7. We can’t expect others to heal us – no one can love us so much that we automatically love ourselves. But maybe, when someone does love us, they can remind us what love feels like. They can help us to believe that we are loveable. And this can be the first step of loving ourselves – knowing that we deserve to be loved.

8. Grief is ugly and painful and devastating. Grief is dark swollen eyes and tear-stained cheeks. Grief hurts.  But we cannot deny the sheer beauty that grief holds. We cannot deny that grief is, in some ways, a gift. To grieve means that we are blessed enough to have loved and to have been loved by someone special – and this is remarkable. Grief means we are missing someone – someone who touched our lives in an irreplaceable way. And thus, I’d like to believe that the sadness and grief we endure when we lose someone close to us is simply the price we pay for loving them. And there’s something so dear and precious about this.

9. As hard as it is to hear, some people aren’t meant to stay in our lives forever. They are passerbys, like boats in the night. And though they may only stay for a short while, they stay safely in our hearts indefinitely.  Temporary people can leave permanent footprints.

10. Anxiety and overthinking do not change the situation. They only turn a gentle rain shower into a hurricane.

11. We can miss someone, but we can’t lose ourselves when we lose them. We can miss them, but we can’t let our lives be over when they are gone. Because we still have our lives to live. And we still have so much love left in us to give. 12. We don’t need a reason to have hope – we don’t need evidence or logic, as much as we think we do. We don’t even need to fully understand or grasp what hope is. We just have to find it in our hearts to believe that hope exists. We have to bravely decide to give in to hope, even when we can’t see it or touch it – even when we don’t know if it is there. When life is dark, we have to believe that there is something still worth living for around the corner. And this belief – this hope – this is what will help us move forward.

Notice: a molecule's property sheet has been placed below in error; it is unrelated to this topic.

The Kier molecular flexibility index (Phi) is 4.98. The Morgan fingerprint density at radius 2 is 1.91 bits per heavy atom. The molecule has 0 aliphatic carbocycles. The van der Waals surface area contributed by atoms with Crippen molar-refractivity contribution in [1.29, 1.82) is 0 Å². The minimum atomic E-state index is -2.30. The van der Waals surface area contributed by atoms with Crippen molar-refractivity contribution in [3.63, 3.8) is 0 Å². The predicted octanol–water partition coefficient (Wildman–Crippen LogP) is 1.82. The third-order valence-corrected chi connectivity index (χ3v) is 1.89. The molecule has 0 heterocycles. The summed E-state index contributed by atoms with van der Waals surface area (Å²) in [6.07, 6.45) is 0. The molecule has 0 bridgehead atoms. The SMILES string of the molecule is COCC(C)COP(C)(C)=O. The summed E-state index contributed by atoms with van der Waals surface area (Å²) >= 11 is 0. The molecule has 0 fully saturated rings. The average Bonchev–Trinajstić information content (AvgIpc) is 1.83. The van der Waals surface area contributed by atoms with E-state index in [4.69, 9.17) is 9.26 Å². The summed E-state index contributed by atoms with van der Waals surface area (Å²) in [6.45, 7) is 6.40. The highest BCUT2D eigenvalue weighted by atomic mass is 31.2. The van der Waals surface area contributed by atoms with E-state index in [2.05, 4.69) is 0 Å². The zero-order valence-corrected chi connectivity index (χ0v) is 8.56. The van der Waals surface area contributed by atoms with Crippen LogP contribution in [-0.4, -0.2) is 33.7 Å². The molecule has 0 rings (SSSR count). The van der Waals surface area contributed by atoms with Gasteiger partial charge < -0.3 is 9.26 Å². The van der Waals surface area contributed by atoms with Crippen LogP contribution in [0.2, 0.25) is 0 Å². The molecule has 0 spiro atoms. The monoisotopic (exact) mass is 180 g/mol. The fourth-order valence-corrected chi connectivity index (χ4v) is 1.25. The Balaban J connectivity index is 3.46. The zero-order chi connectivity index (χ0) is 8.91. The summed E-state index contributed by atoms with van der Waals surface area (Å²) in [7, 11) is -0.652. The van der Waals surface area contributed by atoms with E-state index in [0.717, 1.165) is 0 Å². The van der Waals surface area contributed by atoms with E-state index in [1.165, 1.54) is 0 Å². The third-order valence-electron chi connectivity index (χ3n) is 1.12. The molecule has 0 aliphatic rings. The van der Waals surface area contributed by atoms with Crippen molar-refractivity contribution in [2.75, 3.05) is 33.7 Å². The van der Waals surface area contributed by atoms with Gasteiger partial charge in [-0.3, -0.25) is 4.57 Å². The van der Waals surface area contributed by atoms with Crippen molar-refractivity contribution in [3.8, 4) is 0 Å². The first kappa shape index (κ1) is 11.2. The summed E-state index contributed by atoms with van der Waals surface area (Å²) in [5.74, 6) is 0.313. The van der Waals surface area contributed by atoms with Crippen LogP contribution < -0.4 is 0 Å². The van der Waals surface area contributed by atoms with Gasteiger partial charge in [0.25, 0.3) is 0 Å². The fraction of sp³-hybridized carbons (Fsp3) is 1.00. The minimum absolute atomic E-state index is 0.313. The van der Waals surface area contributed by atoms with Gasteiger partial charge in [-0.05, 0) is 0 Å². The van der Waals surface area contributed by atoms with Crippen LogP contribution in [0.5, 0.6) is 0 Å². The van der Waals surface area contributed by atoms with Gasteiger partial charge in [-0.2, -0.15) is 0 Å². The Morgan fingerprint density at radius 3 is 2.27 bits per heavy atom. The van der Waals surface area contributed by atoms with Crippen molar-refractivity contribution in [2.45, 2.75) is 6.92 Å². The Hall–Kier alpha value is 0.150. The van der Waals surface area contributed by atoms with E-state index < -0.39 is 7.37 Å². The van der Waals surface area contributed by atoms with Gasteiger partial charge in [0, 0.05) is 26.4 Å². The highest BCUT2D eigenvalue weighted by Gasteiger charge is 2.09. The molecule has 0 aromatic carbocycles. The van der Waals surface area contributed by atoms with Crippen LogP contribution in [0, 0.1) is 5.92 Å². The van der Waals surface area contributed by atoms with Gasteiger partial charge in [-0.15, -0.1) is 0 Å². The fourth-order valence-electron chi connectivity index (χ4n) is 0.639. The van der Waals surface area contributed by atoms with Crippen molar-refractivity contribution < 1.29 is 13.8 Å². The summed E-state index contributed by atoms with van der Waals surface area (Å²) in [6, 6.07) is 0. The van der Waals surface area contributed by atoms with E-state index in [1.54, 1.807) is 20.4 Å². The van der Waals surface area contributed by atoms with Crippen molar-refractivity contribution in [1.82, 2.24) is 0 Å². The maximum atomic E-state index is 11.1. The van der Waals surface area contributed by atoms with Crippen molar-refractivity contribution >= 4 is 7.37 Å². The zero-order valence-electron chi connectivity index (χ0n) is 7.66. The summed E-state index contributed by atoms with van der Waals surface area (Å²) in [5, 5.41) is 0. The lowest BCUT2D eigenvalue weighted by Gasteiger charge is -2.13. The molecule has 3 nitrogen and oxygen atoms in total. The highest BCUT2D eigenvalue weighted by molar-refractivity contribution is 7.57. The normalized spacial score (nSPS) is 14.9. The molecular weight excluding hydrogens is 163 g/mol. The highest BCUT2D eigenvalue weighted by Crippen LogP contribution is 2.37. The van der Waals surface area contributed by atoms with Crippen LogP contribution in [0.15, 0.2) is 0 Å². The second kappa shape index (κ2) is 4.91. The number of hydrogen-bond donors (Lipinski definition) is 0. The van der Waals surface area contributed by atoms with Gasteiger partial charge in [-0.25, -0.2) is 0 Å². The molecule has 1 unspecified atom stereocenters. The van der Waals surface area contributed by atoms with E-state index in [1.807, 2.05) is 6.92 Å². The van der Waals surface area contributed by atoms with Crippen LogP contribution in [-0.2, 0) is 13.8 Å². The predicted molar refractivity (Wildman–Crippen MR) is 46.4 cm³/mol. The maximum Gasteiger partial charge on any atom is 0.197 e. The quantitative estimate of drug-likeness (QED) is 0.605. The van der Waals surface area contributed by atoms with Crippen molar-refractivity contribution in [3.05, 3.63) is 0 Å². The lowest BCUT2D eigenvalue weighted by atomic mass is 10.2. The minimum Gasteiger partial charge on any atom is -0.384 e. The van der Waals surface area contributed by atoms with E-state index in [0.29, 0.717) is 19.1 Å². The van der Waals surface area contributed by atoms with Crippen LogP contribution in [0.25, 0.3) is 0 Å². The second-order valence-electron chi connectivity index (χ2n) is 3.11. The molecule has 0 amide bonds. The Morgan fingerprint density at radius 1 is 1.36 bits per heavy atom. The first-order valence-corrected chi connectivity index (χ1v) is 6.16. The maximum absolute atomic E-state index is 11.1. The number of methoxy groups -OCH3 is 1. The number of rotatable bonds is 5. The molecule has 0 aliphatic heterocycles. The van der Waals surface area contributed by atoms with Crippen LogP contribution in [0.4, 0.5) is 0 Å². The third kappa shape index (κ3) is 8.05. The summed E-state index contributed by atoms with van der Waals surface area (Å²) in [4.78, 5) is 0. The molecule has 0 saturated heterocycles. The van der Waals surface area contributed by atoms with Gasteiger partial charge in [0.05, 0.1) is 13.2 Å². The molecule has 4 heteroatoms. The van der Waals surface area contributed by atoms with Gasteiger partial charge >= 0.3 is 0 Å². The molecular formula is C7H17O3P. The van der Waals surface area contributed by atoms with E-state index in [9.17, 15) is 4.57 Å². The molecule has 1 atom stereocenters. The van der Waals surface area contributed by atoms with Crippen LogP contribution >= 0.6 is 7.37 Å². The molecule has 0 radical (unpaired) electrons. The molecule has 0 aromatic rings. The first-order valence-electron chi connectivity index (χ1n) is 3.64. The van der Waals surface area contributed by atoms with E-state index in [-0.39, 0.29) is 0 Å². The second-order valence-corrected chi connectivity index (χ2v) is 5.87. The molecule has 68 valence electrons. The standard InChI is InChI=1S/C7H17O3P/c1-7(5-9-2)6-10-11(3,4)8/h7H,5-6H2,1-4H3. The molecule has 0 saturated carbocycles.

13. It’s okay to find home in another person. It’s one of the sweetest, purest parts of life. But somewhere along the way, we must also find home within ourselves.

14. We know we are healing when we piece back together our broken parts and turn them into something greater than what we had before.

15. Perhaps, when someone doesn’t love us or doesn’t fight for us, it isn’t actually a reflection of us. Perhaps their inability to love us does not mean that we are unloveable, or hard to love. Maybe it means that they have been hurt one too many times before and that their walls are now built high of concrete and stone. Or maybe it means that they have been defeated by love one too many times – maybe love continues to let them down, time and time again. And maybe, even if they want to love us, they simply cannot. And we can keep trying and trying to knock down those walls. But perhaps when they don’t love us, the very best thing we can do is to hug them close, wish them the best, and then walk away.  Because even if they were special, we each deserve someone who is ready to let us in fully.

16. Most of the time, when we think we need closure from someone else, what we truly need is closure from ourselves – permission from ourselves to let things be. To accept the ending and to understand that it’s time to let the ending stay an ending. We must find the strength to seek peace and healing on our own. Healing is our responsibility, not the responsibility of the person who hurt us.

17. Sometimes growth is quiet and subtle and doesn’t look like growth. Sometimes growth is simply viewing a situation from a fresh perspective. Sometimes growth is trying something new, despite whether or not it ends up being a good experience. Sometimes growth just means making it through each day and noticing one small good thing about the world each night. Some seasons are for making leaps and bounds, while others are simply for surviving and just being. Both seasons are important. Both are needed. 

18. How do we know when we are healing? I think we know that we are coming close when we feel immense gratitude that something happened, rather than devastated by the fact that it ended.